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Terra Lycos Beefs Up InSite

As economic woes continue to weigh on advertising budgets, Spanish Internet giant Terra Lycos is emphasizing paid services to provide sustainable, recurring revenues.

That said, search marketing is becoming an increasingly important part of the companies mix, which also includes content, portals and Internet access.

This morning, the company, which has U.S. headquarters in Waltham, Mass., unveiled the latest version of its Insite platform, with features such as one-step submission and advanced reporting.

InSite 2.0 comes nine months after the company's first foray into the search marketing business. The most notable improvement is that customers can now submit their Web sites for paid inclusion in the Inktomi and FAST indexes.

This feature is made possible by an exclusive new pact with Position Technologies, a search technology specialist based in Chicago.

Now, When InSite customers submit their Web sites to both FAST and Inktomi, the service will manage paid inclusion programs covering 63 percent of the domestic search traffic, including Terra Lycos properties Lycos Search and HotBot. The first iteration of the service covered about 25 percent.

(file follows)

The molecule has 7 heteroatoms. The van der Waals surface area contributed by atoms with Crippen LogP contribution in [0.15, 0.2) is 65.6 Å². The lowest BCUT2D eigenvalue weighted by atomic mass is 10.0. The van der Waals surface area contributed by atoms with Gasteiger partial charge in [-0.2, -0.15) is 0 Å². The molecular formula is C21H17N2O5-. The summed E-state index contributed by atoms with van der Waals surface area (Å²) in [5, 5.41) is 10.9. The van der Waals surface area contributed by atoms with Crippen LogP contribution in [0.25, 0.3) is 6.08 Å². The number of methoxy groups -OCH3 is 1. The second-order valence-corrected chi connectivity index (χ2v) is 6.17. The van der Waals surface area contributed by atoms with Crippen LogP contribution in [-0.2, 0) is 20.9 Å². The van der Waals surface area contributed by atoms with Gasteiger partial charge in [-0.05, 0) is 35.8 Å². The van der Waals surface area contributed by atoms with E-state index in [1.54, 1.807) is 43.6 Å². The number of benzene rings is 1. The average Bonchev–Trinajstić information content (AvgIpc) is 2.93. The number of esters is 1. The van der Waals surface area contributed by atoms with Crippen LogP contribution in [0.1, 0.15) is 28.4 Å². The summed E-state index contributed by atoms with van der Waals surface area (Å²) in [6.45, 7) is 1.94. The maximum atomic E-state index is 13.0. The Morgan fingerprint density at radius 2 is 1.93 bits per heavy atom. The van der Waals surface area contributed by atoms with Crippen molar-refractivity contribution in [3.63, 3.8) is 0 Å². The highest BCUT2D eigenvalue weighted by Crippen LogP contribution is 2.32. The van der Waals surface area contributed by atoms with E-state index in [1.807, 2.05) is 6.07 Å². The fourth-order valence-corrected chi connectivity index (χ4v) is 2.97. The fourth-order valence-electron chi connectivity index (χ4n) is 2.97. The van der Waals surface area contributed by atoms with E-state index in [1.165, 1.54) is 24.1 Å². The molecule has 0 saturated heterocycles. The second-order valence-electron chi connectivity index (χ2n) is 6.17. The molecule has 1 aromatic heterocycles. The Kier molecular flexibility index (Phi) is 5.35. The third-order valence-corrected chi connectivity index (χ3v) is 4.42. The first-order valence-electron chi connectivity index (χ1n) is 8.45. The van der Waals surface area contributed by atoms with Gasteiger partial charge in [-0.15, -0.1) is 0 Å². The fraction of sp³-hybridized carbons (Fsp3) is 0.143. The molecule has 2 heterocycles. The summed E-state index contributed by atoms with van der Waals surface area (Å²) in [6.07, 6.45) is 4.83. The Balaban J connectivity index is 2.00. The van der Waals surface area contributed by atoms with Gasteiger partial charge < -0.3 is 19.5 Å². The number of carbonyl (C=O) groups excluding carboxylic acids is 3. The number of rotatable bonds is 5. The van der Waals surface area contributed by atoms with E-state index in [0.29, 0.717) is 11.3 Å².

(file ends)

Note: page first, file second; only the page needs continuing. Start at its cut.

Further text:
The cost of Web site submission to FAST is $35 for the first URL and $15 for additional URLs. The cost of submitting to Inktomi is $39 for the first URL and $29 for additional URLs.

In addition, Terra Lycos is beefing up feedback marketers receive, key in showing customers the return on investment as well as providing valuable data for improving results.

"InSite now has a full suite of online reporting tools," Tom Wilde, general manager of Lycos search, told internetnews.com. "This includes how many time the site appeared and keywords used."

As part of its deal with Terra Lycos, Postion Technologies will also offer consulting services available to InSite customers to help improve their search rankings.

Last week, Terra Lycos missed quarterly revenue estimates because of the poor advertising market and currency fluctuations. It now says it won't break even until 2003.